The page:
For a case based on criminal negligence, the prescriptive period depends on the severity of the injury. These range from 5 years for reckless imprudence resulting in serious physical injuries or death, down to only 2 months in the case of reckless imprudence resulting in slight physical injuries.

      Reply
  2. Elvie Bathan

    If a child died during the delivery because a) the official OB of the mother was not present b) there are “no other available OB” at the hospital at that time and c) the relievee of the official OB didn’t arrive despite the call. Additional to that, while the mother was inside the delivery room the only staff in there was one nurse. No doctor, no midwife. Just one nurse. It is clearly a medical negligence on the part of the hospital and the doctor right?

    Reply
  3. Jasmin

    Comment edited for privacy:

    My child went for sleeve gastrectomy then the doctor suspected a leak. So he again did the laparoscopy then confirmed that there is no leak. Then they diagnosed that she has pneumonia then the removed the water in the lungs. The following day she was perfectly fine. The main doctor said she may have water and Gatorade. But without the knowledge of the main doctor the pulmonologist gave the oral medication. When I informed the main doctor he asked the nurses to stop the oral education and go back to the iv meds. Then the following day, they said my child is back to NPO because they suspected a leak due to liquid that was drain from her JP. I have a strong feeling that the leak was cause by the oral medication. From March 1 till now my child is suffering in the hospital.

    I complained as my bill is very high.

    Can anyone help me please.

    Reply
    • Lawyers in the Philippines

      Dear Jasmin:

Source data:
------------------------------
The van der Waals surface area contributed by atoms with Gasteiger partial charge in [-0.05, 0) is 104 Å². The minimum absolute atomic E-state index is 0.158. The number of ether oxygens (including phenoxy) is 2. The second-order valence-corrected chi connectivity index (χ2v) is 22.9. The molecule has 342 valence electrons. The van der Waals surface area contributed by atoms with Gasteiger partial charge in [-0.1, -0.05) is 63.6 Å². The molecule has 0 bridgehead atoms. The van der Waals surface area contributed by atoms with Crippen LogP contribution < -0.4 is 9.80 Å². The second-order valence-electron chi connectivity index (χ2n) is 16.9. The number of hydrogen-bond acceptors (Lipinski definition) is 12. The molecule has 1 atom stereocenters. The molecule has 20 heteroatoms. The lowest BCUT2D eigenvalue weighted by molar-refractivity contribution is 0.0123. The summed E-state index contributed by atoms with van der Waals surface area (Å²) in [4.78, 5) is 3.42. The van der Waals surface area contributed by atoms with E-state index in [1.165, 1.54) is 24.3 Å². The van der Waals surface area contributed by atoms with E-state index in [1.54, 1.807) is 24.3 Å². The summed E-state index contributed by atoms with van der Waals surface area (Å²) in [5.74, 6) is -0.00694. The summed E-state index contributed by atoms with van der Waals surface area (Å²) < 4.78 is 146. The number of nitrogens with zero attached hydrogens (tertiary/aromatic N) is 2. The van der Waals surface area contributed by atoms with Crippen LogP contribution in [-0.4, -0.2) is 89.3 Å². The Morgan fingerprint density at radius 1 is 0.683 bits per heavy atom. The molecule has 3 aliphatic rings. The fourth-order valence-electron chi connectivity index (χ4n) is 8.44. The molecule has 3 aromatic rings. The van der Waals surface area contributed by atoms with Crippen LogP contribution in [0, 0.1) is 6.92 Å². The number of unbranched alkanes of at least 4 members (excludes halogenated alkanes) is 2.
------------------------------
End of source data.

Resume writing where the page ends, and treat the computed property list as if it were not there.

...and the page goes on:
To file a case, another doctor has to testify that what the doctor did was blatantly wrong.

      As such, you must find a doctor to testify to this if you wish to file a case.

      Reply
  4. Jasmin

    The problem is the main doctor said even him he doesn’t know the cause of the leak and maybe it is just coincident with the oral medication. I have filed a complain to the office of the president and to the Patient Experience Team.

    Now the reached to 2M. My question is will they be able to hold my child in the hospital?

    Reply
    • Lawyers in the Philippines

      Dear Jasmin:

      If you cannot find anyone to testify that there was medical wrongdoing, then you cannot sue the hospital.

      Regarding your child, you will have to discuss this with the hospital staff. Aside from just the cost, it may cause him more harm to be moved at the moment.

      Reply
      • Jasmin

        Hi, there is already a discharge order and the final bill is 1.6M. Currently my complaint to the Hospital is under investigation.

        The hospital doesn’t want to release my child. We will issue a promissory note but we don’t have house and lot or car to put as collateral. What do I have to do for them to release my child.

      • Lawyers in the Philippines

        Dear Jasmin:

        I am very sorry for the situation.

        However, this situation is not something that can be solved through just chatting online. This is a complicated situation and you need someone who can go through all the details so that he can advise as to each item you need done.

        Engage a lawyer near you so that he can address all your concerns and needs. He needs to be aware of all the details and facts so that the advice given is pertinent to your situation.

  5. Jasmin

    Dear Jasmin:

    To file a case, another doctor has to testify that what the doctor did was blatantly wrong.

    As such, you must find a doctor to testify to this if you wish to file a case. —- DOES THIS MEAN ANY DOCTOR MAY TESTIFY?

    Reply
    • Lawyers in the Philippines

      They would likely need a doctor familiar with the type of procedure done.

      Reply
  6. Bernadette

    What if the patient has lung issues and needed undergo surgery ASAP, but the doctor kept on not showing up despite multiple scheduled arrangements? My patient was severely ill, but the doctor has this drerogatory habit of not showing up on many of her appointments, including her many other patients. Will I have grounds for a medical malpractice case?

    Reply